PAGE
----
An investment company in Florida is launching a mutual fund today that is designed to help banks meet the Community Reinvestment Act's investment test.
The CRA Qualified Investment Fund will take on the tasks of finding eligible securities, documenting that they satisfy CRA, and earmarking them for specific banks.
The fund's organizers claim it will make passing the investment test- which makes up 25% of the CRA ratings of banks larger than $250 million of assets-a snap.
"We purchase an array of investments specifically for your institution-a portfolio within our portfolio-to meet the credit and community development needs of your assessment areas," a brochure describing the fund states.
A bank's minimum initial fund investment is $250,000; subsequent investments may be any size. Money may be withdrawn at any time, and the fund expects to pay market returns.
Sound too good to be true? Even some of the fund's trustees thought so- at first.
"Yes, I was skeptical," said John E. Taylor, president and chief executive officer of the National Community Reinvestment Coalition, which represents 700 organizations. "It took them a half dozen calls for me to even talk to them."
But Mr. Taylor is now convinced the fund will revolutionize CRA investing.
"I can't see any reason why this doesn't take off like sliced bread," he said. "This is a vehicle waiting to happen." (Mr. Taylor, as a board member, will be paid $12,000 a year. He said he turns over the fee to his coalition.)
By the end of next year, organizers expect the CRA Qualified Investment Fund to have $1 billion of assets under management. "It could easily be $10 billion," said Neil Solomon, a principal with CRAFund Advisors, the fund's Fort Lauderdale, Fla.-based portfolio manager.
"The response from banks has been incredible," said David Zwick, president of the mutual fund and the investment company.
Mr. Solomon and Mr. Zwick have been talking up the idea at industry conferences in recent weeks. They are planning the official launch today at a CRA conference in Newport, R.I. The mutual fund won final Securities and Exchange Commission approval June 10.
Regulators will not discuss particular products, but one senior official said backing CRA-eligible loans with securities "is a burgeoning industry."
This month, Local Initiatives Support Corp. of New York introduced the Community Development Trust, a real estate investment trust that will buy fixed-rate affordable housing mortgages.
More than 1,800 banks holding $6 trillion in total assets must satisfy the investment test. The CRA Qualified Investment Fund is targeting banks with $250 million to $30 billion of assets. "The larger banks have the resources to do this on their own," Mr. Solomon said.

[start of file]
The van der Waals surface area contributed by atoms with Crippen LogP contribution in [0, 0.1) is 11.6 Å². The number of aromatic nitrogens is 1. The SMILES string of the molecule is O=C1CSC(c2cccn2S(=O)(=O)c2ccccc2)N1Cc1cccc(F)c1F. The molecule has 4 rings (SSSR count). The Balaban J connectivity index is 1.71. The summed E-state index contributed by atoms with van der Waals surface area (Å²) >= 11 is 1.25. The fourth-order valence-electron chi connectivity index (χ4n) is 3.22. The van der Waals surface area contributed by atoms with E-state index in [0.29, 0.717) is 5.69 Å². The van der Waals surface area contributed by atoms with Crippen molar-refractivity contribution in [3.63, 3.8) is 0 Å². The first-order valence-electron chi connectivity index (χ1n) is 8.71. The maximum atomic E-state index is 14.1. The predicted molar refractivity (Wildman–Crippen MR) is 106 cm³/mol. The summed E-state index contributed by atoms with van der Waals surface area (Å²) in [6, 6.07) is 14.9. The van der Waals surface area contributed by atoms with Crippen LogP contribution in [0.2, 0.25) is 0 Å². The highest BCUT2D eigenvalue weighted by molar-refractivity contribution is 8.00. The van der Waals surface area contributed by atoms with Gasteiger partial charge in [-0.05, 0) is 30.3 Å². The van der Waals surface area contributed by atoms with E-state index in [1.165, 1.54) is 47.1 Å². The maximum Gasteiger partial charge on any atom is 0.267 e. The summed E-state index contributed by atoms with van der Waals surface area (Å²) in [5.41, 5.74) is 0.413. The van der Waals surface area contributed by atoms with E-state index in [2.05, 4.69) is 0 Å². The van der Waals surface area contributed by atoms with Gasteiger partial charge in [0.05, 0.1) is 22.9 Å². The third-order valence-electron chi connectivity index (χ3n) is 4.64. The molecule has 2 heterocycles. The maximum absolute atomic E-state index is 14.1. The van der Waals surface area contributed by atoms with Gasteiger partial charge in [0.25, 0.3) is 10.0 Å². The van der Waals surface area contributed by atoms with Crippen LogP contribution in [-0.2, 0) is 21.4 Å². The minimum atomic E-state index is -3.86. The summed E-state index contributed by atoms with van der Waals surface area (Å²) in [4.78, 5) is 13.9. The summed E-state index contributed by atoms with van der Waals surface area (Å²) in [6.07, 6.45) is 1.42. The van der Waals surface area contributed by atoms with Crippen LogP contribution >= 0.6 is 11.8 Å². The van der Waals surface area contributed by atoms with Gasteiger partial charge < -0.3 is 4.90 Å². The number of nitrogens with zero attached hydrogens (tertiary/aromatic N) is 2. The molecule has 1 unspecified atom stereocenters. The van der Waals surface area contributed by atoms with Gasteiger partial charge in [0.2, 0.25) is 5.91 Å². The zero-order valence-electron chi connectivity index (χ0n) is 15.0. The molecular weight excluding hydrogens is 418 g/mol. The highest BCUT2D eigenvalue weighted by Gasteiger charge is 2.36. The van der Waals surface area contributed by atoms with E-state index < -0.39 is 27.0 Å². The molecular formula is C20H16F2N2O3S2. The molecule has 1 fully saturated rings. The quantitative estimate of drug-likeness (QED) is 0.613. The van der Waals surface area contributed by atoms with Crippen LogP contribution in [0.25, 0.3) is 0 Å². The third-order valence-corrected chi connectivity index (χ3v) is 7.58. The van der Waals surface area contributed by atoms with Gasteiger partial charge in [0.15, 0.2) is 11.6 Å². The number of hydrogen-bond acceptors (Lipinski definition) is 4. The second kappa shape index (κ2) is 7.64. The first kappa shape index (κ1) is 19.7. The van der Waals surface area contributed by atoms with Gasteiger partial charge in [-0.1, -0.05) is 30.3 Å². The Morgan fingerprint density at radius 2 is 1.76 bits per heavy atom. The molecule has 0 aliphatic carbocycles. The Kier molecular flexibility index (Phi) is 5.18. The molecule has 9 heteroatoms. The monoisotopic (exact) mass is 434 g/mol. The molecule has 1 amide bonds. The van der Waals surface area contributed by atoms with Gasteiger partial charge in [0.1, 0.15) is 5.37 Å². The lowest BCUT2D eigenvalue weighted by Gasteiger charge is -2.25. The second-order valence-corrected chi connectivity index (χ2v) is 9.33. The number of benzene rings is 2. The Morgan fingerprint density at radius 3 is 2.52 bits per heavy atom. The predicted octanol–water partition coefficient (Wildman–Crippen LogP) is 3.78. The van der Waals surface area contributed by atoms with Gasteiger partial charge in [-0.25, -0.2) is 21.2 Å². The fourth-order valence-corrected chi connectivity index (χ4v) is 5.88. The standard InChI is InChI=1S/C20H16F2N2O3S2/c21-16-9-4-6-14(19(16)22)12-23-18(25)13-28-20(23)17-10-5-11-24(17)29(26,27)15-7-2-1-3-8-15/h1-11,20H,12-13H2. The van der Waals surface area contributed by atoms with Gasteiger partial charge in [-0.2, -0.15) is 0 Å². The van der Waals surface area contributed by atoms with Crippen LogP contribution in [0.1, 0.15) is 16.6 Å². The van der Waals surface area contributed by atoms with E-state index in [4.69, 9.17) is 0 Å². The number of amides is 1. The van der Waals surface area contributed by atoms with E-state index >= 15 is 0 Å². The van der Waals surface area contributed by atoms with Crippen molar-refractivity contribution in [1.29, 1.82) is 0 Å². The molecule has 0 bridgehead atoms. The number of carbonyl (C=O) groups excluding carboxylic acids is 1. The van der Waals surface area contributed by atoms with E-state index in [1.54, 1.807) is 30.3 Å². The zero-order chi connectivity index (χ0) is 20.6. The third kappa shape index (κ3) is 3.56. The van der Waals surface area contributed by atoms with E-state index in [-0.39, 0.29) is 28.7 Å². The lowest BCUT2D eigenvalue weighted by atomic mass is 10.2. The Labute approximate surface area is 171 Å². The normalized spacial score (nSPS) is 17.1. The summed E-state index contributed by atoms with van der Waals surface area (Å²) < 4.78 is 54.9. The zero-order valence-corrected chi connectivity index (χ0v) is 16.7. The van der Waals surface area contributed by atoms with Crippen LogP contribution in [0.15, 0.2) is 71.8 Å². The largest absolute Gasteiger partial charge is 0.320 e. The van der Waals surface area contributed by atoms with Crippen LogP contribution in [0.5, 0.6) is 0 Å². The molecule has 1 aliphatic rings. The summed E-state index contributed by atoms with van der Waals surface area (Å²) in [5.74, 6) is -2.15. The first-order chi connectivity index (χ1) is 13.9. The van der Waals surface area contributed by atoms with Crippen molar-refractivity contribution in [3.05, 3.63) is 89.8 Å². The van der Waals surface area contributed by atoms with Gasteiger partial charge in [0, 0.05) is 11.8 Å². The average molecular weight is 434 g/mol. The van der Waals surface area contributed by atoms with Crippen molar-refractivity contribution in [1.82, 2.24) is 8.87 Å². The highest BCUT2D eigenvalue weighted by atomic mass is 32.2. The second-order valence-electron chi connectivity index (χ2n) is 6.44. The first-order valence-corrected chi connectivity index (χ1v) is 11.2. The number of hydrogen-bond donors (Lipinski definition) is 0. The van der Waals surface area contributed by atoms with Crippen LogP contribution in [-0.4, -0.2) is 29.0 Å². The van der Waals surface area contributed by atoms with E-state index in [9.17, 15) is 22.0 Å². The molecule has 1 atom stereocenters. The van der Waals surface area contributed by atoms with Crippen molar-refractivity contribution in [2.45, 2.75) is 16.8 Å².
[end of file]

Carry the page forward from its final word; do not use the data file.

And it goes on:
The fund will invest primarily in AAA-rated securities backed by single- and multifamily mortgages, as well as taxable municipal bonds whose fundamental purpose is community development. Management, distribution, and other fees total 0.94%. According to the prospectus, the only other cost is a 1% redemption fee.
The founders contend the fund will be successful because it is the first to bring together experts from the banking business, the investment world, and the community realm.
Besides Mr. Taylor, the board of trustees includes veterans of Citibank, KPMG Peat Marwick, and the Wharton School at the University of Pennsylvania. The board's chairman is Kenneth H. Thomas, a Miami-based CRA expert who is also one of the fund's four owners.
"We have the dream team of CRA," Mr. Solomon said.
Banks with more than $250 million of assets are examined under CRA for their lending, investment, and service to low- and moderate-income communities. While lending is the dominant factor, investments count for 25% of a bank's overall score. At smaller banks not subject to the three- part test, CRA-related investments can mean the difference between a "satisfactory" and an "outstanding" rating.
Federal regulators consider an investment to be CRA-related if the securities primarily promote community development. For example, according to a 1996 interpretive letter from the Office of the Comptroller of the Currency, "a mortgage-backed security is considered a qualified investment only if the entire security primarily funds affordable housing for low- or moderate-income individuals."
A similar letter in 1997 said examiners judge a bank's investments on five criteria: dollar amount; innovativeness or complexity; responsiveness to credit and community development needs; and the degree to which the qualified investments are not routinely provided by private investors.
Regulators have said both direct and indirect investments qualify.
This test can be difficult because such investments are hard to find and even harder to document. But the CRA Qualified Investment Fund's organizers are promising to do the legwork for banks.
"The whole key to this is providing the documentation to the regulators," Mr. Zwick said. Such paperwork proves the investment was made in a particular bank's assessment area and that it is truly serving the low- to moderate-income community.
"If a regulator is giving a bank in Nebraska a hard time, I'll hop on a plane and go there," Mr. Solomon said. "We intend on providing a level of service that will impress."
Jo Ann S. Barefoot, a CRA compliance expert and partner of KPMG Barefoot Marrinan in Columbus, Ohio, has met with the fund's organizers and was impressed.
"I think this concept is great," she said. "In many markets it's very difficult (for banks) to find appropriate investments."
"I think there's a market, a need for this."